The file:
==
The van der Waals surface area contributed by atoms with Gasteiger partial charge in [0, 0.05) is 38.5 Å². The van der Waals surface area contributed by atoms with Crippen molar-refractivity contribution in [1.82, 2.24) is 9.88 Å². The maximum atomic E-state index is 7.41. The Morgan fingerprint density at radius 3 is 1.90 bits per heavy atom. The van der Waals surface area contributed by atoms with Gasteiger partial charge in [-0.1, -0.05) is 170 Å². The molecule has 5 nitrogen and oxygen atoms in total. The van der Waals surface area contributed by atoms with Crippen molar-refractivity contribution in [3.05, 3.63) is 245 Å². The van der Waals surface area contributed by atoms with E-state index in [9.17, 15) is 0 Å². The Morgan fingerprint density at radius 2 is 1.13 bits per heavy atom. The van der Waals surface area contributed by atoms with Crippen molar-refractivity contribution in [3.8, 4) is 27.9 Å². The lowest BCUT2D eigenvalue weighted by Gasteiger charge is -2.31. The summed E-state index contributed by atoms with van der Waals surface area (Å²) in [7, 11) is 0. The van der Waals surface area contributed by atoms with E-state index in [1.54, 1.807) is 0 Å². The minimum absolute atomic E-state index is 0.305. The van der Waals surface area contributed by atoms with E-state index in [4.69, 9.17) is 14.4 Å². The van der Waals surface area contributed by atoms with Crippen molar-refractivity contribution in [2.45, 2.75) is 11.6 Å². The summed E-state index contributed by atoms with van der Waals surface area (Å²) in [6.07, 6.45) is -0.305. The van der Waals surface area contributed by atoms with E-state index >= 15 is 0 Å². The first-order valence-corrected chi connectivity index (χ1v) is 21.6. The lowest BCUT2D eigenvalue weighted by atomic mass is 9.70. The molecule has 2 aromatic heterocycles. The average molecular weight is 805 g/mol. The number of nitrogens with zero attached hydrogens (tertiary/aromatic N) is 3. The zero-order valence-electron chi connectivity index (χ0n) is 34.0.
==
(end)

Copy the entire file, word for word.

The van der Waals surface area contributed by atoms with Gasteiger partial charge in [0, 0.05) is 38.5 Å². The van der Waals surface area contributed by atoms with Crippen molar-refractivity contribution in [1.82, 2.24) is 9.88 Å². The maximum atomic E-state index is 7.41. The Morgan fingerprint density at radius 3 is 1.90 bits per heavy atom. The van der Waals surface area contributed by atoms with Gasteiger partial charge in [-0.1, -0.05) is 170 Å². The molecule has 5 nitrogen and oxygen atoms in total. The van der Waals surface area contributed by atoms with Crippen molar-refractivity contribution in [3.05, 3.63) is 245 Å². The van der Waals surface area contributed by atoms with E-state index in [9.17, 15) is 0 Å². The Morgan fingerprint density at radius 2 is 1.13 bits per heavy atom. The van der Waals surface area contributed by atoms with Crippen molar-refractivity contribution in [3.8, 4) is 27.9 Å². The lowest BCUT2D eigenvalue weighted by Gasteiger charge is -2.31. The summed E-state index contributed by atoms with van der Waals surface area (Å²) in [7, 11) is 0. The van der Waals surface area contributed by atoms with E-state index in [1.54, 1.807) is 0 Å². The minimum absolute atomic E-state index is 0.305. The van der Waals surface area contributed by atoms with E-state index in [4.69, 9.17) is 14.4 Å². The van der Waals surface area contributed by atoms with Crippen molar-refractivity contribution in [2.45, 2.75) is 11.6 Å². The summed E-state index contributed by atoms with van der Waals surface area (Å²) in [6.07, 6.45) is -0.305. The van der Waals surface area contributed by atoms with E-state index >= 15 is 0 Å². The first-order valence-corrected chi connectivity index (χ1v) is 21.6. The lowest BCUT2D eigenvalue weighted by atomic mass is 9.70. The molecule has 2 aromatic heterocycles. The average molecular weight is 805 g/mol. The number of nitrogens with zero attached hydrogens (tertiary/aromatic N) is 3. The zero-order valence-electron chi connectivity index (χ0n) is 34.0.